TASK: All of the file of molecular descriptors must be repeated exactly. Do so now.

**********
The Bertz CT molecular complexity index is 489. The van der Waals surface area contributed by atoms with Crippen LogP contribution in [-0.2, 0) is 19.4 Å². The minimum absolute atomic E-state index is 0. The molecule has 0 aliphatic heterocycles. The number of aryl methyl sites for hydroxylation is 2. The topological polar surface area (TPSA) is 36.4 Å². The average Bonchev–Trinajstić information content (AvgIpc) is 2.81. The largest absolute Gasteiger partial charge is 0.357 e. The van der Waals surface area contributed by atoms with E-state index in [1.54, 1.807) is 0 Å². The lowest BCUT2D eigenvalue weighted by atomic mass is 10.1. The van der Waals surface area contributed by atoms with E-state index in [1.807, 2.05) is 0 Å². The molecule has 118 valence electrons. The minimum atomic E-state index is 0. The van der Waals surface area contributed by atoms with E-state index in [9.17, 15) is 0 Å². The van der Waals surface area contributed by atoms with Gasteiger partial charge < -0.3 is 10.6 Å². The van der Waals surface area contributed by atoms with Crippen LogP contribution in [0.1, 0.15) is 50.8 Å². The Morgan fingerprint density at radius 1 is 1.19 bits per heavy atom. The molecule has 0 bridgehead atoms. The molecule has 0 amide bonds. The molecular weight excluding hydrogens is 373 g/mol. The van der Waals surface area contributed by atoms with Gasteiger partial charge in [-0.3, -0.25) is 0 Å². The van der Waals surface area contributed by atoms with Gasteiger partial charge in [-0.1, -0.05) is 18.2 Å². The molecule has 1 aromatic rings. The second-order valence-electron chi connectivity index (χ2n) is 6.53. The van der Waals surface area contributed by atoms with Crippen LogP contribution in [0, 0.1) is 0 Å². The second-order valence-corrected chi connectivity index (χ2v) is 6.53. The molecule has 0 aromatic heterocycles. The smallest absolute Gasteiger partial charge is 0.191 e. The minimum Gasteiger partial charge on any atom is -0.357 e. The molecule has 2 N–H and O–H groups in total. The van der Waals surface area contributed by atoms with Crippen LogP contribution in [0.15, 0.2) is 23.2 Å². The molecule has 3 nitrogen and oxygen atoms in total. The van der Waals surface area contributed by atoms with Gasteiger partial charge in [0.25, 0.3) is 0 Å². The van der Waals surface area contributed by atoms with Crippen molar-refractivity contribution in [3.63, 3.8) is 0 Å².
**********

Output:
The Bertz CT molecular complexity index is 489. The van der Waals surface area contributed by atoms with Crippen LogP contribution in [-0.2, 0) is 19.4 Å². The minimum absolute atomic E-state index is 0. The molecule has 0 aliphatic heterocycles. The number of aryl methyl sites for hydroxylation is 2. The topological polar surface area (TPSA) is 36.4 Å². The average Bonchev–Trinajstić information content (AvgIpc) is 2.81. The largest absolute Gasteiger partial charge is 0.357 e. The van der Waals surface area contributed by atoms with E-state index in [1.54, 1.807) is 0 Å². The lowest BCUT2D eigenvalue weighted by atomic mass is 10.1. The van der Waals surface area contributed by atoms with E-state index in [1.807, 2.05) is 0 Å². The molecule has 118 valence electrons. The minimum atomic E-state index is 0. The van der Waals surface area contributed by atoms with E-state index in [9.17, 15) is 0 Å². The van der Waals surface area contributed by atoms with Gasteiger partial charge < -0.3 is 10.6 Å². The van der Waals surface area contributed by atoms with Crippen LogP contribution in [0.1, 0.15) is 50.8 Å². The Morgan fingerprint density at radius 1 is 1.19 bits per heavy atom. The molecule has 0 bridgehead atoms. The molecule has 0 amide bonds. The molecular weight excluding hydrogens is 373 g/mol. The van der Waals surface area contributed by atoms with Gasteiger partial charge in [-0.3, -0.25) is 0 Å². The van der Waals surface area contributed by atoms with Gasteiger partial charge in [-0.1, -0.05) is 18.2 Å². The molecule has 1 aromatic rings. The second-order valence-electron chi connectivity index (χ2n) is 6.53. The van der Waals surface area contributed by atoms with Crippen LogP contribution in [0, 0.1) is 0 Å². The second-order valence-corrected chi connectivity index (χ2v) is 6.53. The molecule has 0 aromatic heterocycles. The smallest absolute Gasteiger partial charge is 0.191 e. The minimum Gasteiger partial charge on any atom is -0.357 e. The molecule has 2 N–H and O–H groups in total. The van der Waals surface area contributed by atoms with Crippen LogP contribution in [0.15, 0.2) is 23.2 Å². The molecule has 3 nitrogen and oxygen atoms in total. The van der Waals surface area contributed by atoms with Gasteiger partial charge in [0.25, 0.3) is 0 Å². The van der Waals surface area contributed by atoms with Crippen molar-refractivity contribution in [3.63, 3.8) is 0 Å².